1999 – Funded by the Japanese government and administrated by the JARL, investigation was put into finding a new
way of bringing digital technology to amateur radio.
2001 – D-Star is published as the result of the research.
Icom enters the construction of the new digital technology by offering the hardware necessary to create this technology.
The conclusion of all this work is the digital technology for amateur radio called D-Star.
Icom announces the availability of Gateway 2.0 software.
Icom and US Trust Server administration announce the shutdown of the Gateway 1.0 U.S. Trust Server will occur at
00:00 UTC on June 1, 2008, at which time all systems should have transitioned to Gateway 2.0 software and the new U.S. Trust
D-STAR transfers both voice and data via digital encoding over the (VHF), (UHF), and (1.2 GHz) amateur radio
bands. There is also an interlinking radio system for creating links between systems in a local area on 10 GHz.
Within the D-Star Digital Voice protocol standards (DV), voice audio is encoded as a 3600 bit/s data stream using proprietary
encoding, with 1200 bit/s FEC, leaving 1200 bit/s for an additional data "path" between radios utilizing DV mode. On air bit
rates for DV mode are 4800 bit/s over the 2 m, 70 cm and 23 cm bands.
In addition to DV mode, a high speed Digital Data (DD) Mode can be sent at 128 kbit/s only on the 23 cm band. A higher
rate proprietary data protocol, currently believed to be much like ATM, is utilized in the 10 GHz "link" radios for site-to-site
Radios providing DV data service within the low-speed voice protocol variant typically use an RS232 or USB
connection for low speed data (1200 bit/s), while the Icom ID-1 23cm band radio offers a standard Ethernet connection for
high speed (128 kbit/s) connections, to allow easy interfacing with computer equipment.
Importance of Digital Technology and D-STAR
As long as the signal strength is above a minimum threshold, and no multi-path is occurring, the quality of the data received
is better than an analog signal at the same strength.
The system today is capable of linking repeaters together locally and through the Internet utilizing callsigns for routing
of traffic. Servers are linked via TCP/IP utilizing proprietary "Gateway" software, available from Icom. This allows Amateur
Radio operators to talk to any other Amateurs participating in a particular gateway "trust" environment. The current master
gateway in the United States is operated by the K5TIT group, in Texas, who were the first to install a D-Star repeater system
in the U.S.
Another important aspect of D-STAR technology is its ability to send large quantities of data to emergency responders in
the event of a disaster. Served agencies can instantly relate to sending "email" or a "word files" to someone. The data sent
can be high-volume, where traditional amateur radio "modes" are capable of getting a message through albeit slowly, D-STAR
can place documents into the hands of those that need them most - fast image, text and document data exchanges.
D-STAR has been criticized for its use of a patented, closed-source proprietary voice codec (AMBE). Hams do not have
access to the detailed specification of this codec or the rights to implement it on their own without buying a licensed product.
Hams have a long tradition of building, improving upon and experimenting with their own radio designs. The modern digital
age equivalent of this would be designing and/or implementing codecs in software. Critics say the proprietary nature of AMBE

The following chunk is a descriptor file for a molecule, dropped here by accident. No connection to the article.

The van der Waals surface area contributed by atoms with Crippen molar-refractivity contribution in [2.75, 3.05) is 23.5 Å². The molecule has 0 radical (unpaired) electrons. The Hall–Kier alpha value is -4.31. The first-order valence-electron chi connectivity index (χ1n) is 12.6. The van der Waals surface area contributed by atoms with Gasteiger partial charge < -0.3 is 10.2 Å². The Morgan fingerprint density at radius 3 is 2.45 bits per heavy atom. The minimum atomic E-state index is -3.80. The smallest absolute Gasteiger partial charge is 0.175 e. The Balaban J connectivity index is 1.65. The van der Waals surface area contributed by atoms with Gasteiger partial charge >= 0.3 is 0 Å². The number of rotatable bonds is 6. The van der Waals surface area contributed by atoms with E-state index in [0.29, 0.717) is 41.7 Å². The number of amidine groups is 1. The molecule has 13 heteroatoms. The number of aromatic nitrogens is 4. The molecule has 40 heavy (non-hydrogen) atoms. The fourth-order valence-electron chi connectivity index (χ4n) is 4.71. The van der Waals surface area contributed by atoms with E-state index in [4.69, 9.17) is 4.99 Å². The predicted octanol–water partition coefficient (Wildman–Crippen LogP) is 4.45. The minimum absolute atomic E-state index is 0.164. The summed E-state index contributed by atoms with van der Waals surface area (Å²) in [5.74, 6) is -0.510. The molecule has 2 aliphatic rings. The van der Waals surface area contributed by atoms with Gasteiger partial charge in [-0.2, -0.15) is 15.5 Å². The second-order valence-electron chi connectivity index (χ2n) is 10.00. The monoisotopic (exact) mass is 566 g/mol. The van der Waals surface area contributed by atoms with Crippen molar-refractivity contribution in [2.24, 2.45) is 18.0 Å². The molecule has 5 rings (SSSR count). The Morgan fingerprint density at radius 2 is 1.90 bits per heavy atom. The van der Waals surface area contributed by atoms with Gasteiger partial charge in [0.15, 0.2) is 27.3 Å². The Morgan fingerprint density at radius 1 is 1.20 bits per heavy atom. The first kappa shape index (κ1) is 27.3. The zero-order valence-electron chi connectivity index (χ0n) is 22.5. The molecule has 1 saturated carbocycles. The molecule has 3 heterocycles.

and its availability only in hardware form (as ICs) discourages innovation. Even critics praise the openness of the rest of
the D-STAR standard which can be implemented freely. An open-source replacement for the AMBE codec would resolve this issue.
Gateway Server Information
The current gateway control software rs-rp2c Version 2.0, more commonly called "Gateway 2.0", runs on virtually any Linux,
but the Icom supported/recommended configuration is CentOS 5.1 on a Pentium IV 2.4 GHz or faster machine.
Recommended Configuration utilizes Linux CentOS 5.1 with the latest updates, typically running Kernel 2.4.20. glibc 2.3.2
and BIND 9.2.1. The CPU should be 2.4GHz or faster and the memory should at least be 512MB or greater. There should be 2 network
interface cards and at least 10GB free of hard drive space which includes the OS install. Finally for middleware, Apache 2.0.59,
Tomcat 5.5.20, mod_jk2 2.0.4, OpenSSL 0.9.8d, J2SE 5.0 and postgreSQL 8.2.3 are utilized, but these can be different as updates
Along with the open-source tools, the Icom proprietary dsipsvd or "D-Star IP Service Daemon" and a variety of crontab entries
utilize a mixture of the local PostgreSQL and BIND servers to look up callsigns and "pcname" fields (stored in BIND) which
are mapped to individual 10.x.x.x internal-only addresses for routing of both voice and data traffic between participating
During installation, the Gateway 2.0 software installation script builds most of the web-based open-source tools from source
for standardization purposes, while utilizing some of the packages of the host Linux OS, thus making CentOS 5.1 the common
way to deploy a system, to keep incompatibilities from occurring in both package versions and configuration.
Additionally, Gateways operating on the U.S. Trust server are asked during initial setup to install DStarMonitor which
is an add-on tool that allows the overall system administrators to see the status of each Gateway's local clock and other
processes and PIDs needed for normal system operation, and also sends traffic and other data to servers operated under the
domain name of "dstarusers.org". Installation of this software also includes JavaAPRSd, a Java-based APRS interface which
is utilized on Gateway 2.0 systems to interface between the Icom/D-Star GPS tracking system called DPRS to the more widely
known and utilized Amateur Radio APRS system.